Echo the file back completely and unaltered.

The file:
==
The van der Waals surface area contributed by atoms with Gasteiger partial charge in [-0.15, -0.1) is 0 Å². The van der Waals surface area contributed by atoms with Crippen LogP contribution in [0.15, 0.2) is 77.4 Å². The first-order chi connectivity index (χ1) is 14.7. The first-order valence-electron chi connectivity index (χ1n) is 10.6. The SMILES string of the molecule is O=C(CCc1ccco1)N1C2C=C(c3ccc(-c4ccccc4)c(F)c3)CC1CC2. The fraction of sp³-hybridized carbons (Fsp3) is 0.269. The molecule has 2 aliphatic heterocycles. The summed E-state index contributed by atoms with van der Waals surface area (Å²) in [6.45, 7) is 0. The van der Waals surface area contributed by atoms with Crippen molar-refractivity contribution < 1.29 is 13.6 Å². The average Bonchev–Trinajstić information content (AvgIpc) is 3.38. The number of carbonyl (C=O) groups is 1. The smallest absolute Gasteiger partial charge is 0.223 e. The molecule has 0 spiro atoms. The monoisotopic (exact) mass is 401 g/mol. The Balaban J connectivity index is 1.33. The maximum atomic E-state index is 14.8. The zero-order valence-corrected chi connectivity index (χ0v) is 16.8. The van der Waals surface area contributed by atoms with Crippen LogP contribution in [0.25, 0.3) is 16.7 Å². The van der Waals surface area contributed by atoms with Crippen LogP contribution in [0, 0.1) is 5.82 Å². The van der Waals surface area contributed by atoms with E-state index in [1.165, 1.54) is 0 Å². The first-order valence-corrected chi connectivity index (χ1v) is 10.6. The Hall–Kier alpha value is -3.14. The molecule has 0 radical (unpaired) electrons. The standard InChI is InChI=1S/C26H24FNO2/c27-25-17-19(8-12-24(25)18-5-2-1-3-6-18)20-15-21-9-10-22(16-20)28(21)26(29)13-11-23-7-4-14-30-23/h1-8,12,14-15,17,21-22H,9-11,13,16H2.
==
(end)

The van der Waals surface area contributed by atoms with Gasteiger partial charge in [-0.15, -0.1) is 0 Å². The van der Waals surface area contributed by atoms with Crippen LogP contribution in [0.15, 0.2) is 77.4 Å². The first-order chi connectivity index (χ1) is 14.7. The first-order valence-electron chi connectivity index (χ1n) is 10.6. The SMILES string of the molecule is O=C(CCc1ccco1)N1C2C=C(c3ccc(-c4ccccc4)c(F)c3)CC1CC2. The fraction of sp³-hybridized carbons (Fsp3) is 0.269. The molecule has 2 aliphatic heterocycles. The summed E-state index contributed by atoms with van der Waals surface area (Å²) in [6.45, 7) is 0. The van der Waals surface area contributed by atoms with Crippen molar-refractivity contribution < 1.29 is 13.6 Å². The average Bonchev–Trinajstić information content (AvgIpc) is 3.38. The number of carbonyl (C=O) groups is 1. The smallest absolute Gasteiger partial charge is 0.223 e. The molecule has 0 spiro atoms. The monoisotopic (exact) mass is 401 g/mol. The Balaban J connectivity index is 1.33. The maximum atomic E-state index is 14.8. The zero-order valence-corrected chi connectivity index (χ0v) is 16.8. The van der Waals surface area contributed by atoms with Crippen LogP contribution in [0.25, 0.3) is 16.7 Å². The van der Waals surface area contributed by atoms with Crippen LogP contribution in [0, 0.1) is 5.82 Å². The van der Waals surface area contributed by atoms with E-state index in [1.165, 1.54) is 0 Å². The first-order valence-corrected chi connectivity index (χ1v) is 10.6. The Hall–Kier alpha value is -3.14. The molecule has 0 radical (unpaired) electrons. The standard InChI is InChI=1S/C26H24FNO2/c27-25-17-19(8-12-24(25)18-5-2-1-3-6-18)20-15-21-9-10-22(16-20)28(21)26(29)13-11-23-7-4-14-30-23/h1-8,12,14-15,17,21-22H,9-11,13,16H2.